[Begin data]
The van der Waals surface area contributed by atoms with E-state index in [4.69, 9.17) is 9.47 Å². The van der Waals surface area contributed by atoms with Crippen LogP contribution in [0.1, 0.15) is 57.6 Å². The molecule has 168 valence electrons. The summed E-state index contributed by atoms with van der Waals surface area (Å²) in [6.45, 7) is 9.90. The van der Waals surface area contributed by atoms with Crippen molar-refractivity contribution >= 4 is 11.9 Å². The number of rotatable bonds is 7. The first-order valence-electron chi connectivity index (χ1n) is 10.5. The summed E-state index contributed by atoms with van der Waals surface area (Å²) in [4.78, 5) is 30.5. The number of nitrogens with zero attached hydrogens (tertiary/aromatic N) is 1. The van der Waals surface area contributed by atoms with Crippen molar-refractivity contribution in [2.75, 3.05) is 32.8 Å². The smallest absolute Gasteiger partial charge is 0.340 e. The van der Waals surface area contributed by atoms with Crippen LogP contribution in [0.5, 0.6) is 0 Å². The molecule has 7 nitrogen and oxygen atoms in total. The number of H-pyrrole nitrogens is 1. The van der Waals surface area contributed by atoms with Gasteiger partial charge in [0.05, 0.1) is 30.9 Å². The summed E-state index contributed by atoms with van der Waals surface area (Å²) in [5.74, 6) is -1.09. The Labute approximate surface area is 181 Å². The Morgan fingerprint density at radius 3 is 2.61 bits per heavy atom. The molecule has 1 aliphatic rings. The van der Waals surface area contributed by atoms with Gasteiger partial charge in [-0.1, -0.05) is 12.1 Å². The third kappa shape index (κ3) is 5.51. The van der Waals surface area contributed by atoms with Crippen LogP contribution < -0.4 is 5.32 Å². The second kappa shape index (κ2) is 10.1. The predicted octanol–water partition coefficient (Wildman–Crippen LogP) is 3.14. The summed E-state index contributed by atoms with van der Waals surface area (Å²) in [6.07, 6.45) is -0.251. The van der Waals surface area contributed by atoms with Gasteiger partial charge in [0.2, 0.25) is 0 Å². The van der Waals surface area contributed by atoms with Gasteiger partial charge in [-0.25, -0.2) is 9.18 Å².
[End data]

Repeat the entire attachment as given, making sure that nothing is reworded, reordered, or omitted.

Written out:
The van der Waals surface area contributed by atoms with E-state index in [4.69, 9.17) is 9.47 Å². The van der Waals surface area contributed by atoms with Crippen LogP contribution in [0.1, 0.15) is 57.6 Å². The molecule has 168 valence electrons. The summed E-state index contributed by atoms with van der Waals surface area (Å²) in [6.45, 7) is 9.90. The van der Waals surface area contributed by atoms with Crippen molar-refractivity contribution >= 4 is 11.9 Å². The number of rotatable bonds is 7. The first-order valence-electron chi connectivity index (χ1n) is 10.5. The summed E-state index contributed by atoms with van der Waals surface area (Å²) in [4.78, 5) is 30.5. The number of nitrogens with zero attached hydrogens (tertiary/aromatic N) is 1. The van der Waals surface area contributed by atoms with Crippen molar-refractivity contribution in [2.75, 3.05) is 32.8 Å². The smallest absolute Gasteiger partial charge is 0.340 e. The van der Waals surface area contributed by atoms with Crippen LogP contribution in [0.5, 0.6) is 0 Å². The molecule has 7 nitrogen and oxygen atoms in total. The number of H-pyrrole nitrogens is 1. The van der Waals surface area contributed by atoms with Gasteiger partial charge in [0.05, 0.1) is 30.9 Å². The summed E-state index contributed by atoms with van der Waals surface area (Å²) in [5.74, 6) is -1.09. The Labute approximate surface area is 181 Å². The Morgan fingerprint density at radius 3 is 2.61 bits per heavy atom. The molecule has 1 aliphatic rings. The van der Waals surface area contributed by atoms with Gasteiger partial charge in [-0.1, -0.05) is 12.1 Å². The third kappa shape index (κ3) is 5.51. The van der Waals surface area contributed by atoms with Crippen LogP contribution < -0.4 is 5.32 Å². The second kappa shape index (κ2) is 10.1. The predicted octanol–water partition coefficient (Wildman–Crippen LogP) is 3.14. The summed E-state index contributed by atoms with van der Waals surface area (Å²) in [6.07, 6.45) is -0.251. The van der Waals surface area contributed by atoms with Gasteiger partial charge in [0.2, 0.25) is 0 Å². The van der Waals surface area contributed by atoms with Gasteiger partial charge in [-0.25, -0.2) is 9.18 Å².